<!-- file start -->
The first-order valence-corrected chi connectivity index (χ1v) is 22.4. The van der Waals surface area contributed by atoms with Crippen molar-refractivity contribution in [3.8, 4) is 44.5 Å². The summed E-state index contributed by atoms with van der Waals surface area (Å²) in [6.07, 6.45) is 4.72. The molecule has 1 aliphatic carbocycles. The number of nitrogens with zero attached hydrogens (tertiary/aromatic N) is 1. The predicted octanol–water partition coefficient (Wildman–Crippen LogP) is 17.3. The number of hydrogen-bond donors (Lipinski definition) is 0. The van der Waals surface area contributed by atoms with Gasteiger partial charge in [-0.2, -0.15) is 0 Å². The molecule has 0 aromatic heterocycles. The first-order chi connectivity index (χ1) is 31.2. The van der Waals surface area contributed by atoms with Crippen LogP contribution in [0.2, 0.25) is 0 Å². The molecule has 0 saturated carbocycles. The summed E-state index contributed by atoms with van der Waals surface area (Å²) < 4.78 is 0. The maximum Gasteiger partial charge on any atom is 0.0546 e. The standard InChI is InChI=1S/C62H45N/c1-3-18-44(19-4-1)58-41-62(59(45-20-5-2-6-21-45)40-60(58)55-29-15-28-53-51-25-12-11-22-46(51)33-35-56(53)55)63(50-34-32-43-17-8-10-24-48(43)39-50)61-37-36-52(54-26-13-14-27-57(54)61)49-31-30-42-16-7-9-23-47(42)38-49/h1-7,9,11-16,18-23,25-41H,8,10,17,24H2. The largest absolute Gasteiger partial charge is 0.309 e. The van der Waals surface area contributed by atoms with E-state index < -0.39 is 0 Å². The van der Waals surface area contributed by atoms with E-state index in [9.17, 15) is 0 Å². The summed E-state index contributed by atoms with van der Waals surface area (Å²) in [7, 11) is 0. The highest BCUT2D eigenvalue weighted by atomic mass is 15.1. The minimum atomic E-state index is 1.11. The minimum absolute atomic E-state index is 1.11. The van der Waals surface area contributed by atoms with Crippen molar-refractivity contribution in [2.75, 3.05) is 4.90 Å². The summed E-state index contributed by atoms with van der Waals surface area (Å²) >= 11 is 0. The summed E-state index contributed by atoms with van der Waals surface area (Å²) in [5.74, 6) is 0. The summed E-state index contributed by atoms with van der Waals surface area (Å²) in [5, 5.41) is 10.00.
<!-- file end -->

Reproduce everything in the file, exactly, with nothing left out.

The first-order valence-corrected chi connectivity index (χ1v) is 22.4. The van der Waals surface area contributed by atoms with Crippen molar-refractivity contribution in [3.8, 4) is 44.5 Å². The summed E-state index contributed by atoms with van der Waals surface area (Å²) in [6.07, 6.45) is 4.72. The molecule has 1 aliphatic carbocycles. The number of nitrogens with zero attached hydrogens (tertiary/aromatic N) is 1. The predicted octanol–water partition coefficient (Wildman–Crippen LogP) is 17.3. The number of hydrogen-bond donors (Lipinski definition) is 0. The van der Waals surface area contributed by atoms with Gasteiger partial charge in [-0.2, -0.15) is 0 Å². The molecule has 0 aromatic heterocycles. The first-order chi connectivity index (χ1) is 31.2. The van der Waals surface area contributed by atoms with Crippen LogP contribution in [0.2, 0.25) is 0 Å². The molecule has 0 saturated carbocycles. The summed E-state index contributed by atoms with van der Waals surface area (Å²) < 4.78 is 0. The maximum Gasteiger partial charge on any atom is 0.0546 e. The standard InChI is InChI=1S/C62H45N/c1-3-18-44(19-4-1)58-41-62(59(45-20-5-2-6-21-45)40-60(58)55-29-15-28-53-51-25-12-11-22-46(51)33-35-56(53)55)63(50-34-32-43-17-8-10-24-48(43)39-50)61-37-36-52(54-26-13-14-27-57(54)61)49-31-30-42-16-7-9-23-47(42)38-49/h1-7,9,11-16,18-23,25-41H,8,10,17,24H2. The largest absolute Gasteiger partial charge is 0.309 e. The van der Waals surface area contributed by atoms with E-state index < -0.39 is 0 Å². The van der Waals surface area contributed by atoms with E-state index in [9.17, 15) is 0 Å². The summed E-state index contributed by atoms with van der Waals surface area (Å²) in [7, 11) is 0. The highest BCUT2D eigenvalue weighted by atomic mass is 15.1. The minimum atomic E-state index is 1.11. The minimum absolute atomic E-state index is 1.11. The van der Waals surface area contributed by atoms with Crippen molar-refractivity contribution in [2.75, 3.05) is 4.90 Å². The summed E-state index contributed by atoms with van der Waals surface area (Å²) >= 11 is 0. The summed E-state index contributed by atoms with van der Waals surface area (Å²) in [5.74, 6) is 0. The summed E-state index contributed by atoms with van der Waals surface area (Å²) in [5, 5.41) is 10.00.